24 Types of Traffic IPv4 Unicast – host to host only communications Multicast – host to many (listening hosts) comms Broadcast – host to everybody on segment IPv6 Unicast – host to host only communications Multicast – host to many (listening hosts) Anycast – host to closest address (Ugh!) Wait – Where did broadcasts go? What about ARP??? Well get there…hold on that!

25 Types of Address (there are more) Aggregatable Global Unicast: 2000::/3 (2000-3FFF) No such thing as a private IP in IPv6 Multicast: FF00::/8 This requirement will never go away Routing protocols Special services – Video Link-Local Unicast: FE80::/10 – Ah-ha… IP address used by host to talk to other hosts within the network (Time To Live of 1) Finds hosts and routers on link only Solicited Node Multicast: FF02::1::/104 – Ah-ha!!! IP address used by host to query the MAC of a host Also used for Duplicate Address Detection (DAD)

26 Link Local – FE80::/10 Link local breakdown: FE80 for first 10 bits Next 54 bits are all 0s Last 64 bits are the last 64 bits of IP address Given IP address: 2610:18:2c1:41:cca8:57fd:6a7c:cdbf Link Local address: FE80::cca8:57fd:6a7c:cdbf Link local does not talk outside of link Used by the host to talk WITHIN the link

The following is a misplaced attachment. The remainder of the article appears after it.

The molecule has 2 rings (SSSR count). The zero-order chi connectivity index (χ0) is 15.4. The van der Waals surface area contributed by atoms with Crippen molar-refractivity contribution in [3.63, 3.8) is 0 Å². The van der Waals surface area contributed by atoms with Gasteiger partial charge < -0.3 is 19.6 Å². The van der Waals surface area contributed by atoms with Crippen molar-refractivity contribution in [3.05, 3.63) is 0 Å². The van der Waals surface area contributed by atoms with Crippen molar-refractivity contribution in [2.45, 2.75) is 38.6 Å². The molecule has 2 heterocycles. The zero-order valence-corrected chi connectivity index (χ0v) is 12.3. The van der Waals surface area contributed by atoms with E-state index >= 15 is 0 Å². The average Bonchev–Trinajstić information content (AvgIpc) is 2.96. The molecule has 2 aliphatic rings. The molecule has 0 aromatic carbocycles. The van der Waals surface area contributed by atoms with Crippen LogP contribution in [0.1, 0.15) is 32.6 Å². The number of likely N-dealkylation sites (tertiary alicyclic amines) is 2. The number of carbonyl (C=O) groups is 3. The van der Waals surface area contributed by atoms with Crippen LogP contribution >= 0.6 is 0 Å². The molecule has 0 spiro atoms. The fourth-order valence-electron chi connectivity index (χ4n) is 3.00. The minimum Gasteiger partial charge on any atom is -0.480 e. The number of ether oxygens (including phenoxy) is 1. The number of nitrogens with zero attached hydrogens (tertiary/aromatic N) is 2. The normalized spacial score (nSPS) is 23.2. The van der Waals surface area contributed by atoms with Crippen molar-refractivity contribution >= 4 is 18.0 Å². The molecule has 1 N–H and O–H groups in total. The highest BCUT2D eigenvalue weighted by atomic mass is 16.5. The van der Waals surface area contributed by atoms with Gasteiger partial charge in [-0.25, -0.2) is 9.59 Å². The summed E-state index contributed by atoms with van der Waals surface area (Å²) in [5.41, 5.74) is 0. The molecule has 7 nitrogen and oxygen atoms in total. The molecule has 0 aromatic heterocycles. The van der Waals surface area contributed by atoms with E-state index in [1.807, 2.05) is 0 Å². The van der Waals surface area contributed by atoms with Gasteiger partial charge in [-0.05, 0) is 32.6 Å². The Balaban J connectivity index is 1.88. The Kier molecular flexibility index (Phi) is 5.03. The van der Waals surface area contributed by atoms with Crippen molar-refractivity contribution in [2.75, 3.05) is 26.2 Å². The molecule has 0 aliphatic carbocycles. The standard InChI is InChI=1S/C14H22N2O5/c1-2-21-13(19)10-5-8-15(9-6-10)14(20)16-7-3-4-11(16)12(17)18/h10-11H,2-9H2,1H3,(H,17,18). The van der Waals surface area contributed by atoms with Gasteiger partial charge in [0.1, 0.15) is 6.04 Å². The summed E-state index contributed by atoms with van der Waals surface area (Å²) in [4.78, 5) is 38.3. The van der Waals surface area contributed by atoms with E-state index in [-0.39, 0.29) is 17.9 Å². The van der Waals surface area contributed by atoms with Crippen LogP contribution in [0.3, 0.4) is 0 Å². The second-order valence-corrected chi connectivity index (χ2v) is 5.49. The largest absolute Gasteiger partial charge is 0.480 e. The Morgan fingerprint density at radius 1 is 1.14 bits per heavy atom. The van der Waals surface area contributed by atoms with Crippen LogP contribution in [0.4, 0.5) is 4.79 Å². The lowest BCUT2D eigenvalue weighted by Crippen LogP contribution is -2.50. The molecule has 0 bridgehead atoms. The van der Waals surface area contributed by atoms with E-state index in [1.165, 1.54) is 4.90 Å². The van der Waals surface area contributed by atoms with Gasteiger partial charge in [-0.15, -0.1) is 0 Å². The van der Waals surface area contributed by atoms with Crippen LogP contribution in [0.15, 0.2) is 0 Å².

27 Special IPv6 Addresses :: = I dont have an address – source = 0s ::1 = Equal to IPv4s 127.0.0.1 Ping it. It will respond (we hope) IPv4 to IPv6 tunneling address IPv4 compatible IPv6 address 0:0:0:0:0:0:IPv4 address 0:0:0:0:0:0:192.168.1.1 or ::192.168.1.1 IPv4-mapped IPv6 address 0:0:0:0:FFFF:192.168.1.1 I BELIEVE BUTTON I BELIEVE BUTTON

28 Solicited-Node Multicast Addresses Provides ability for host to contact an IP address when it only knows its IP (sounds like ARP) Address format = FF02::1:FF00:0000/104 Last 24 bits are the IP address that is bound to that host Link Local Only Used for Neighbor Discovery (ARP) and DAD

29 Solicited-Node Multicast Addresses I know what you are thinking If the host size is 64 bits…but Solicited Node Multicast = last 24 bits, isnt it possible to have two nodes with the same address? I.E. 2610:18:2c1:abcd:abcd:1234:1234:1001 2610:18:2c1:abcd:abcd:1234:1334:1001 Yup! But given size of a /64…risk is small. 2^24=1,677,216 addresses. What…too small for you? And if it happened, impact is small. Neighbors will be found. DAD will recognize if a real duplicate exists.

30 Whiteboard Review: How IPv6 talks Concept#1: Neighbor /Router Solicitation/Advertisement Solicited vs. Unsolicited Concept#2: Intra-Network Routing Concept#3: Inter-Network Routing 192.168.1.0/24.1.2.3.4 192.168.3.0/24.1 192.168.2.0/24.2.1

31 Multicast Starts with FF00::/8 So easily done in IPv6. Overcomes major problems with IPv4 IETF did a wonderful job mapping old to new ProtocolIPv4 MulticastIPv6 Multicast All hosts224.0.0.1FF02::1 All routers224.0.0.2FF02::2 All OSPF routers/OSPFv3 224.0.0.5FF02::5 All OSPF DR|BDR/OSPFv3 DR|BDR 224.0.0.6FF02::6 RIP/RIPng224.0.0.9FF02::9 EIGRP/EIGRPv6224.0.0.10FF02::A

32 IPv6 Transition Mechanisms IPv6 only – sounds weird? Go to China. IPv4 and IPv6 dual stack – interface supports both IPv4 and IPv6. Best implementation in my humble opinion. IPv6 over IPv4 tunnels/IPv4 tunnels over IPv6 Complex Readily available as IPv4 is readily available Active proxy NAT64 – translating IPv6 addresses to IPv4…vice versa DNS64 – translating AAAA to A…requiring a server